What you need to know
- A new report from YouTuber Sean W suggests that Halo Infinite’s battle royale codenamed “Tatanka” is turning into an Unreal Engine, and possibly even Halo itself.
- We exclusively revealed Tatanka earlier this year as a Halo “battle royale-lite” game designed to appeal to a new audience.
- Since the departure of Halo leader Bonnie Ross, many fans have been wondering what, if any, change in direction might be on the way to acquiring Microsoft’s flagship shooting franchise.
- We’ve been investigating the Sean W rumors over the past week, and we can tentatively confirm some aspects of it.
Halo Infinite may be set for a major change of direction, according to new reports that we can tentatively confirm at least in part.
Last year, we exclusively revealed that Halo Infinite was set to get its own codename that resembled Battle Royale. Tatanka, in development between 343i and partner team Certain Affinity. Following the leak, CA released a statement affirming its deeper commitment to the Halo franchise, and as recently as last week, it stated that the team is doing just that. “Major work” on Halo Infinite.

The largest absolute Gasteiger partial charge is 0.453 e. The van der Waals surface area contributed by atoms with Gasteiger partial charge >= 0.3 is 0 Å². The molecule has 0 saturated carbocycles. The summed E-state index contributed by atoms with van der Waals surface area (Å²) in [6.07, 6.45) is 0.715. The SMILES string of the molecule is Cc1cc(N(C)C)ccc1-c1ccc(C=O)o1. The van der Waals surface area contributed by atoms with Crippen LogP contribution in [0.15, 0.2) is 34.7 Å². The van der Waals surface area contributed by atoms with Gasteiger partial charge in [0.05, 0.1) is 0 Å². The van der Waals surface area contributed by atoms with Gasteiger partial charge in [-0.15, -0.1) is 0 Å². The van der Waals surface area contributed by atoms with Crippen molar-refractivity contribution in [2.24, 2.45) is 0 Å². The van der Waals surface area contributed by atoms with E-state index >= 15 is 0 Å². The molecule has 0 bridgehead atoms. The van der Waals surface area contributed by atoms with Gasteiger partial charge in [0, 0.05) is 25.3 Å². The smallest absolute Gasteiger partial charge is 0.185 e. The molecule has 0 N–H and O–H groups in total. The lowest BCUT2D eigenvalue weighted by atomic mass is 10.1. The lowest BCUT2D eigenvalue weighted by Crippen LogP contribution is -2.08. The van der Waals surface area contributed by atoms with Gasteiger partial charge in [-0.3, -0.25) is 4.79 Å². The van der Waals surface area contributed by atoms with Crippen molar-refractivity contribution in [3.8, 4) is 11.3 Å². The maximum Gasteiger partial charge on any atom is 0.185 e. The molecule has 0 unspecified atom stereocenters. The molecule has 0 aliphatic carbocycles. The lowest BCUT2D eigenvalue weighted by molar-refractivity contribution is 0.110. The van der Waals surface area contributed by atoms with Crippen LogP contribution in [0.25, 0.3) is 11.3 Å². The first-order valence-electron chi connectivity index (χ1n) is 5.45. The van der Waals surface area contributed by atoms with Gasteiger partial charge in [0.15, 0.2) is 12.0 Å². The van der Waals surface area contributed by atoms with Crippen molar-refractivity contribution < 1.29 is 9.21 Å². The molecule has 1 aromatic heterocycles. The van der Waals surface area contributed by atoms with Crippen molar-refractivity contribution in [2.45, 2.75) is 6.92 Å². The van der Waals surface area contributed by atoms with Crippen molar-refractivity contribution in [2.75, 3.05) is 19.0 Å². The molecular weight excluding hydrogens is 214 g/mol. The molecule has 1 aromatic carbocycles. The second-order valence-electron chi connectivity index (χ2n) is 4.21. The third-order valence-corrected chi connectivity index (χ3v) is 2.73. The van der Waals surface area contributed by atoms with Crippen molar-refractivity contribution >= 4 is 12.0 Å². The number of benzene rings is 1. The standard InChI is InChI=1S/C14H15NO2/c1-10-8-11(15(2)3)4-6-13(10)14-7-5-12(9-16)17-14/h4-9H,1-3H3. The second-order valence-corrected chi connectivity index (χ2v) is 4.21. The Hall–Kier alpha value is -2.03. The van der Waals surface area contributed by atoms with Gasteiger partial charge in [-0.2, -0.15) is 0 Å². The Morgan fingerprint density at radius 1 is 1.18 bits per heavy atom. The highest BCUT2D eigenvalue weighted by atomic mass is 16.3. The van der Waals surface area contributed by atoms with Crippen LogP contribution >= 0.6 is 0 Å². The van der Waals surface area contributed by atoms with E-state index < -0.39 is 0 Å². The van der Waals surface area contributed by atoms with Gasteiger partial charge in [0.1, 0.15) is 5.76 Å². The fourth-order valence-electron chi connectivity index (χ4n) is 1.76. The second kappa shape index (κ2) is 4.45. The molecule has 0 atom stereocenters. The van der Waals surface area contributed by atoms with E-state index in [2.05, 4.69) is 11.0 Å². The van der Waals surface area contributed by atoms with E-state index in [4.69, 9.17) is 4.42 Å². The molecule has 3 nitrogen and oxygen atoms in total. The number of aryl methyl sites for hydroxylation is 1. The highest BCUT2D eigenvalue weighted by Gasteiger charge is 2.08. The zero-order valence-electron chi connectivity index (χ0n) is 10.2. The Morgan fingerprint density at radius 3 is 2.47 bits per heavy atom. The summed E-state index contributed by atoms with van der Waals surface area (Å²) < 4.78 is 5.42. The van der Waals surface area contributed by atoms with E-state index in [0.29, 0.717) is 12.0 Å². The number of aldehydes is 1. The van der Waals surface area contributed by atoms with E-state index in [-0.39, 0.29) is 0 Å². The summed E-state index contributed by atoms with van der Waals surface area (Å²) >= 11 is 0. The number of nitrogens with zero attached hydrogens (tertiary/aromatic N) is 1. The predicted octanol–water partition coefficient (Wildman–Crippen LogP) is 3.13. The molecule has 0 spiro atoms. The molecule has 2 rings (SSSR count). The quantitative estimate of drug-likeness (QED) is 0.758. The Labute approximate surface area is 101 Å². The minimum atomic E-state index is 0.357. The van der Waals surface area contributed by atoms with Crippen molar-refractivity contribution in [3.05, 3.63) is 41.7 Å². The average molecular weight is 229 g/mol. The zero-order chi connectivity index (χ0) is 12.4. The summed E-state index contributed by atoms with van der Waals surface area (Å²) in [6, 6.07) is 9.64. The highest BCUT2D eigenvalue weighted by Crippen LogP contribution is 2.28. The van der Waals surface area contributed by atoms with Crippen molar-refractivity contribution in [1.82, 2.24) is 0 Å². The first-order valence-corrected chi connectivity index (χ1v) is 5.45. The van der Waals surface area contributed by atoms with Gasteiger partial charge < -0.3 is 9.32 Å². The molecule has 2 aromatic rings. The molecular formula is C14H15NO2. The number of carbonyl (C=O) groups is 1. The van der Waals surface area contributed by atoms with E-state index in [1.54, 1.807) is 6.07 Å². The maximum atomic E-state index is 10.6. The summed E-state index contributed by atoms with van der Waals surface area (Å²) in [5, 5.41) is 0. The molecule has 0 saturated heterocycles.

Halo Infinite has been in a bit of a turmoil lately. The live service left much to be desired, and the 343i has struggled to get back to the pace needed for updates that live service shooters generally enjoy across competitors like Fortnite, Valorant and Apex Legends. Blizzard is unleashed Monitor 2 This week, too, more pressure is piling on Halo Infinite to keep up.
The long awaited game shaping mode It’s coming later this year, but the third season of content has been delayed until spring 2023, with season four coming naturally later. In conversations with 343i former and current employees who wished to remain anonymous, Halo Infinite’s internal Slipspace engine has been blamed for a lot of issues with the game’s ongoing development. Two separate sources described the launch status of Slipspace’s developer tools as “nonexistent.” The descriptions paint a bleak picture for the contractors and new 343i employees, who had to work with a “hard” engine that was light on documentation and pipeline maturity. To that end, this latest rumor may not come as a surprise.
Report: Change in direction of Halo
last week, YouTube Shawn W He shared a video detailing some of the rumors he’s heard about Halo Infinite, along with some speculation about what could happen going forward. In essence, Sean W mentioned that a Tatanka battle royale-like Halo mode might move to the Unreal Engine. If it doesn’t already exist, this will likely mean dropping a lot of the work that’s already been done on Slipspace.